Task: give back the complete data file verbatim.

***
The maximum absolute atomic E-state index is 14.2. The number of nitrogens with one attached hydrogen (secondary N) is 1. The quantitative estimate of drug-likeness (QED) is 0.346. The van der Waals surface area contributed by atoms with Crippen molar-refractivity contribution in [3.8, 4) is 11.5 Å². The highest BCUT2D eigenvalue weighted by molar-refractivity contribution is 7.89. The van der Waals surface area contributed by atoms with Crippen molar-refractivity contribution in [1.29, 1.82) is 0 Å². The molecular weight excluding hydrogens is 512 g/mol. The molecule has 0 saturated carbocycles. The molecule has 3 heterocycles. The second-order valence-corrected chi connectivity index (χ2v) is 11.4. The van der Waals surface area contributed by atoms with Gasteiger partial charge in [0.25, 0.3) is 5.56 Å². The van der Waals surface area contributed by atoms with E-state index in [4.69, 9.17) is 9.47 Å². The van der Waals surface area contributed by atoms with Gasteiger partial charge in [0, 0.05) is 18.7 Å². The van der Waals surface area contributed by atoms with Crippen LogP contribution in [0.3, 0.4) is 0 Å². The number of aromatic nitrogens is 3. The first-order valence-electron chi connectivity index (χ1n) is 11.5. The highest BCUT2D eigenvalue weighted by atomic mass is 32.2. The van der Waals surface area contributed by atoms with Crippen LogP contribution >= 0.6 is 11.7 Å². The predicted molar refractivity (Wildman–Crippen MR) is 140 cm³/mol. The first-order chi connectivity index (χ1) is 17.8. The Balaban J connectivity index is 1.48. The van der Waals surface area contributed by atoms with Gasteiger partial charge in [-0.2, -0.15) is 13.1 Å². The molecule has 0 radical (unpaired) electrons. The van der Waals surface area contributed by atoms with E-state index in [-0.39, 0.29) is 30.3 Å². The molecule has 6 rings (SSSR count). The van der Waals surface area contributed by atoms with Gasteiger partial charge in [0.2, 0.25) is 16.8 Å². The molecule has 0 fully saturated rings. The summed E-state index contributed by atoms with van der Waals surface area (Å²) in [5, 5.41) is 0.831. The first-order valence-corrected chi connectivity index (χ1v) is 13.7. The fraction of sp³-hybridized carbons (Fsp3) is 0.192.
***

The maximum absolute atomic E-state index is 14.2. The number of nitrogens with one attached hydrogen (secondary N) is 1. The quantitative estimate of drug-likeness (QED) is 0.346. The van der Waals surface area contributed by atoms with Crippen molar-refractivity contribution in [3.8, 4) is 11.5 Å². The highest BCUT2D eigenvalue weighted by molar-refractivity contribution is 7.89. The van der Waals surface area contributed by atoms with Crippen molar-refractivity contribution in [1.29, 1.82) is 0 Å². The molecular weight excluding hydrogens is 512 g/mol. The molecule has 0 saturated carbocycles. The molecule has 3 heterocycles. The second-order valence-corrected chi connectivity index (χ2v) is 11.4. The van der Waals surface area contributed by atoms with Gasteiger partial charge in [0.25, 0.3) is 5.56 Å². The van der Waals surface area contributed by atoms with E-state index in [4.69, 9.17) is 9.47 Å². The van der Waals surface area contributed by atoms with Gasteiger partial charge in [0, 0.05) is 18.7 Å². The van der Waals surface area contributed by atoms with Crippen LogP contribution in [0.3, 0.4) is 0 Å². The number of aromatic nitrogens is 3. The first-order valence-electron chi connectivity index (χ1n) is 11.5. The highest BCUT2D eigenvalue weighted by atomic mass is 32.2. The van der Waals surface area contributed by atoms with Crippen LogP contribution >= 0.6 is 11.7 Å². The predicted molar refractivity (Wildman–Crippen MR) is 140 cm³/mol. The first-order chi connectivity index (χ1) is 17.8. The Balaban J connectivity index is 1.48. The van der Waals surface area contributed by atoms with Gasteiger partial charge in [-0.2, -0.15) is 13.1 Å². The molecule has 0 radical (unpaired) electrons. The van der Waals surface area contributed by atoms with E-state index in [-0.39, 0.29) is 30.3 Å². The molecule has 6 rings (SSSR count). The van der Waals surface area contributed by atoms with Gasteiger partial charge in [0.2, 0.25) is 16.8 Å². The molecule has 0 fully saturated rings. The summed E-state index contributed by atoms with van der Waals surface area (Å²) in [5, 5.41) is 0.831. The first-order valence-corrected chi connectivity index (χ1v) is 13.7. The fraction of sp³-hybridized carbons (Fsp3) is 0.192.